The number of full time retail jobs fell by 2.5% year-on-year in the second quarter of 2014, as property costs and business rates force companies to cut back elsewhere, according to the British Retail Consortium (BRC).
Non-food stores have led the decline over the past two years, though jobs in the grocery sector grew, the BRC-Bond Dickinson Retail Employment Monitor found.
However, the average number of staff per store fell to its lowest level since monitor started in 2009, which it said indicated a cutback in the number of hours worked and a growing preference for smaller format stores. The report did not provide exact figures.
Two-thirds of retailers intend to keep their staffing levels the same in the next three months - down from 80% in the same period last year - while 21% plan to take on more staff, up from 16%.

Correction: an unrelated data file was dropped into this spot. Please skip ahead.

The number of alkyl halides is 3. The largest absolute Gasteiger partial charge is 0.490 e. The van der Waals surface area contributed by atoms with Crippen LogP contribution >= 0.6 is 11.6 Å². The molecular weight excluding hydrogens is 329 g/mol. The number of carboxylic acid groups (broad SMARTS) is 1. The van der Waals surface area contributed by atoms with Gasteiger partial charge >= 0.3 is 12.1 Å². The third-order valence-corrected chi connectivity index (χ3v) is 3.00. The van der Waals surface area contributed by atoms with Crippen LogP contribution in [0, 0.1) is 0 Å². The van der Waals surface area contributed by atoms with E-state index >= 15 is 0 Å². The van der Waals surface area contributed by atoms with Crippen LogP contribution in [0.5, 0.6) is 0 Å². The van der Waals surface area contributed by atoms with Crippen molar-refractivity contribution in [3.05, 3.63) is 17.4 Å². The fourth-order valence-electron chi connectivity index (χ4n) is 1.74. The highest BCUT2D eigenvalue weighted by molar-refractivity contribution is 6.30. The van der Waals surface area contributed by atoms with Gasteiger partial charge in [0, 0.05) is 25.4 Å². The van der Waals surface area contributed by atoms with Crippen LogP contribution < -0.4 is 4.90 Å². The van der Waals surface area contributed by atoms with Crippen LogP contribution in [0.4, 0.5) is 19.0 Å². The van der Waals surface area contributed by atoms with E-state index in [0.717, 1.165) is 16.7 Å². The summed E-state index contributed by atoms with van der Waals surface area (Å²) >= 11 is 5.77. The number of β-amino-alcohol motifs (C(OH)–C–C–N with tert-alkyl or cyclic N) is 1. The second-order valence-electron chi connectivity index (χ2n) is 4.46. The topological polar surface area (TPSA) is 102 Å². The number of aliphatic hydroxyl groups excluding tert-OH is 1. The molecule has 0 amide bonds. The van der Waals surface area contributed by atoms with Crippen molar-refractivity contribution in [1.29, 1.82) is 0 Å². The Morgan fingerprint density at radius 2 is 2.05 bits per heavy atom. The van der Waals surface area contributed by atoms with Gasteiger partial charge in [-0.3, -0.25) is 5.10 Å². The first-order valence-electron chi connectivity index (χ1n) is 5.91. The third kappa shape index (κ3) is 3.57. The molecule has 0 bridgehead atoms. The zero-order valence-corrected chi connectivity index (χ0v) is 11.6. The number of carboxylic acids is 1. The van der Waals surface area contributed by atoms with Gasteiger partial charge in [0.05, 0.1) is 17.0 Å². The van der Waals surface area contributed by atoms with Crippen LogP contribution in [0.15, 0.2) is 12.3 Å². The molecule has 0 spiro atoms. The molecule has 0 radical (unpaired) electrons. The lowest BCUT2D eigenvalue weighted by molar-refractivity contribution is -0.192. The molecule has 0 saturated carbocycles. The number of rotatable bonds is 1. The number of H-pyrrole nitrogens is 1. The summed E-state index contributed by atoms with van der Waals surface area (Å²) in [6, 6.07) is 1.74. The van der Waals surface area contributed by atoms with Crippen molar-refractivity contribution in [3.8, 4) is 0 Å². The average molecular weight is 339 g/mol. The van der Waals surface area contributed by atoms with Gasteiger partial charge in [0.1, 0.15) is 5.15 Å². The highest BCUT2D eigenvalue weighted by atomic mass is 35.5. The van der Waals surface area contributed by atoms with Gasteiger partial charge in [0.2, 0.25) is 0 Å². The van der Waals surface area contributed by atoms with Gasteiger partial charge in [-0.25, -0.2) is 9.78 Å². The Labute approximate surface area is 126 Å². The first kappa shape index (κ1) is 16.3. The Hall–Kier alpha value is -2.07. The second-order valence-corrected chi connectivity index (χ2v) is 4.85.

Only 4% intend to cut the number of staff they employ, the same proportion as last year. The number of redundancies in the sector “remains low”.
The BRC interpreted these figures as the consequence of rising costs elsewhere, particularly business rates.
Director general Helen Dickinson said: “The increasing upward pressure of business rates in recent years has meant that retailers have had less and less control over the cost of their property. This in turn has seen retailers ensuring that their workforce is as productive as possible and deployed across their stores in the most efficient manner.
“Retailers are well practised at keeping their costs under control, however, they will only be able to grow and create more jobs if the costs imposed by others, government in particular, are similarly carefully managed.”
Christina Tolvas-Vincent, head of retail employment at business law firm Bond Dickinson, added: “Any amendments to business rates would allow for fundamental reforms providing retailers with a greater opportunity to focus on key areas of growth such as employment.”
Separate data from the Office for National Statistics showed the overall rate of employment in the UK hit a 40-year high in the the months to May, with 73.1% of working age people in jobs.